Sustainability is defined as “meeting the needs of the present without compromising the ability of future generations to meet their own needs” (UN Brundtland Commission, 1987). Sustainability is at its core a systems-based and interdisciplinary approach that aims to protect the environment while strengthening communities and supporting economic prosperity (Environmental Protection Agency). The relationship between the environmental, social, and economic pillars has also become a dominant approach for defining sustainability and the interconnected impacts of climate change. The following diagrams represent some of the most common approaches for visualizing these three pillars of sustainability.
Critiques of the UN Brundtland Definition
Though central to contemporary understandings of sustainability, the UN Brundtland definition and three-pillar framework have also prompted a range of scholarly debate, including critiques that the Brundtland report assumes a capitalist modernity as its starting point (Escobar, 1995) and problematically confounds the difference between ecology and economy (Santamarina, 2016). Along similar lines, Hudler et all write that "sustainability efforts that place an ‘emphasis on the economy and environment’ have dominated applications of sustainability and sustainable development," making it "harder for people to understand how the environment and social sustainability are interrelated" (2021, p. 80).
Teaching the Debate
At the CEP, we draw from UN Brundtland’s definition as a foundation and starting point, while also leaving open the possibility that instructors and students may wish to (re)define sustainability and environmental justice through their own methods and in reference to emerging scholarship. We see dissensus within the scholarship, like dissensus in a classroom, as productive of learning. In teaching the debate, and asking students to trace the concept of sustainability in the scholarship, including scholars' resistances to the appropriation of sustainability to economic interests, could support the development of students' research skills while revealing for them the relationship between scholarship and activism.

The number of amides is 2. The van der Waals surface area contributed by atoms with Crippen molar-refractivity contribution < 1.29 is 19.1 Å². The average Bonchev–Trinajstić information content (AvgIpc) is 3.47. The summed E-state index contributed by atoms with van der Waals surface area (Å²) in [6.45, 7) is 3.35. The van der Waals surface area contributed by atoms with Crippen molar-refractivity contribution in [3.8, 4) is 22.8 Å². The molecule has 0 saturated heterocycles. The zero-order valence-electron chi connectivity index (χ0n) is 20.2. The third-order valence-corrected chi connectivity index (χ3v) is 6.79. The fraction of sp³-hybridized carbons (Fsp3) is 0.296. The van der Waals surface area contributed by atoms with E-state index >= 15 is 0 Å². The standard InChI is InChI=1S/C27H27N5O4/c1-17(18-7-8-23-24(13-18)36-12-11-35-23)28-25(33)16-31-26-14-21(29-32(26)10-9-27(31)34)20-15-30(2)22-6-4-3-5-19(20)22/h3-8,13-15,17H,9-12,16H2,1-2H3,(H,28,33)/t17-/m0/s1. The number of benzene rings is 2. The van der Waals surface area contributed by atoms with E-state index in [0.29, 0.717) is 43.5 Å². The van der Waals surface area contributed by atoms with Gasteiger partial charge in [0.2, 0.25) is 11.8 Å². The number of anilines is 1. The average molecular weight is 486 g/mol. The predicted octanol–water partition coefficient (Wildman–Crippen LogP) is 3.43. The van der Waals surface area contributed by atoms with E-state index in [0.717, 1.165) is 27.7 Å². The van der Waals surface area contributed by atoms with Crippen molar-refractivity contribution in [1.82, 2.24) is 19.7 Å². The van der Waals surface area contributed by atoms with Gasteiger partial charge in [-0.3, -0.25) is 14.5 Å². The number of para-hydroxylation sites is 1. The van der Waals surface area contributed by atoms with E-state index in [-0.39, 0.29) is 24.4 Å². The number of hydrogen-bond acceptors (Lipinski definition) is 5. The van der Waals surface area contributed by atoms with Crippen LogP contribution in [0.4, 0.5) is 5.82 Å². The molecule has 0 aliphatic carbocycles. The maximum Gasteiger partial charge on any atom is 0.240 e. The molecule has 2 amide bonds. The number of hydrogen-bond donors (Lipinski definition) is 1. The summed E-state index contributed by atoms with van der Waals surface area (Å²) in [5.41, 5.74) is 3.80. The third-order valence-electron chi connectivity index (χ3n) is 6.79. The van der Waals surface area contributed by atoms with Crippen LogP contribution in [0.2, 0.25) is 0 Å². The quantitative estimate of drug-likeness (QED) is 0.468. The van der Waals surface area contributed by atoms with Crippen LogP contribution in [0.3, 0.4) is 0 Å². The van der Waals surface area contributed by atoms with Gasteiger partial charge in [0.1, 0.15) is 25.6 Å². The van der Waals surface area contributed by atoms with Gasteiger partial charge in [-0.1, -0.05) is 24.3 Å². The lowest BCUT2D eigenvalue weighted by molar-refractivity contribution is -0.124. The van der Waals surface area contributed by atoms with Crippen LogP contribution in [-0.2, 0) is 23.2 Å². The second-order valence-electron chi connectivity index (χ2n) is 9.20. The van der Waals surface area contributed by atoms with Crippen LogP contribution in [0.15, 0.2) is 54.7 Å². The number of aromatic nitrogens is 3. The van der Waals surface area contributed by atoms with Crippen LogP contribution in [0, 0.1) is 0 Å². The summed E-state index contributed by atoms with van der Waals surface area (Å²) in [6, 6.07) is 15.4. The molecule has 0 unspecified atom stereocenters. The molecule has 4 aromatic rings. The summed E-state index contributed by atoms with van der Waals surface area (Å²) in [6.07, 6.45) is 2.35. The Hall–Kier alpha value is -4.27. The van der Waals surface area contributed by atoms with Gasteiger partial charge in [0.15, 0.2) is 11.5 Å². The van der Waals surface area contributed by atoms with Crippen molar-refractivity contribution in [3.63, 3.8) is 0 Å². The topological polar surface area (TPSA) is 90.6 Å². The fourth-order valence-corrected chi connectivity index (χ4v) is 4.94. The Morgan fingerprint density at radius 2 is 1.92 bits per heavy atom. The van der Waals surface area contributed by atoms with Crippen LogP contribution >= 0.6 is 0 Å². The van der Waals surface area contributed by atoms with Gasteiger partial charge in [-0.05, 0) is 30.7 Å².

Systems thinking is increasingly recognized as a vital approach in understanding sustainability and climate change, because it offers an interdisciplinary and de-siloed paradigm for exploring the interconnected nature of the environmental, social, and economic worlds (Ballew et al, 2019, p. 8214). In "Sustainability: If it’s everything, is it nothing?," Farley and Smith offer a useful articulation of this interdependence at the core of systems thinking: “We do not have environmental problems per se,” they write. “We have environmental consequences resulting from the way we have designed our business, social, economic, and political systems” (2013, p. 178).
Systems Thinking at Barnard
Barnard’s Climate Action Vision, the result of a campus-wide collaborative effort from 2016-2018, recognizes the impact of climate change across “all realms of social, ecological, and economic activity” and calls for “solutions [. . .] from a wide range of disciplines” (2019). Systems thinking is especially applicable to engaged pedagogy because it encourages interdisciplinary thinking and lays the foundation for an intersectional understanding of the impacts of climate change.
Intersectional sustainability argues that environmental injustices impact individuals and communities differently based on mutually informing systems of oppression, including racial marginalization, class differences, gendered discrimination, poverty, and inaccessibility and discrimination structured within the built and social environment. It is an emerging framework among climate action groups and departments and shares a critical vocabulary with Leah Thomas’s Intersectional Environmentalist (2022). Though these intersectional approaches have gained traction in activist movements and on college campuses, both terms follow and draw from a longer tradition of environmental activism and scholarship, including the movement and conceptual framework of environmental justice, which began in the Civil Rights Era and was first examined in a scholarly context in Robert D. Bullard’s Dumping In Dixie: Race, Class, And Environmental Quality (1990).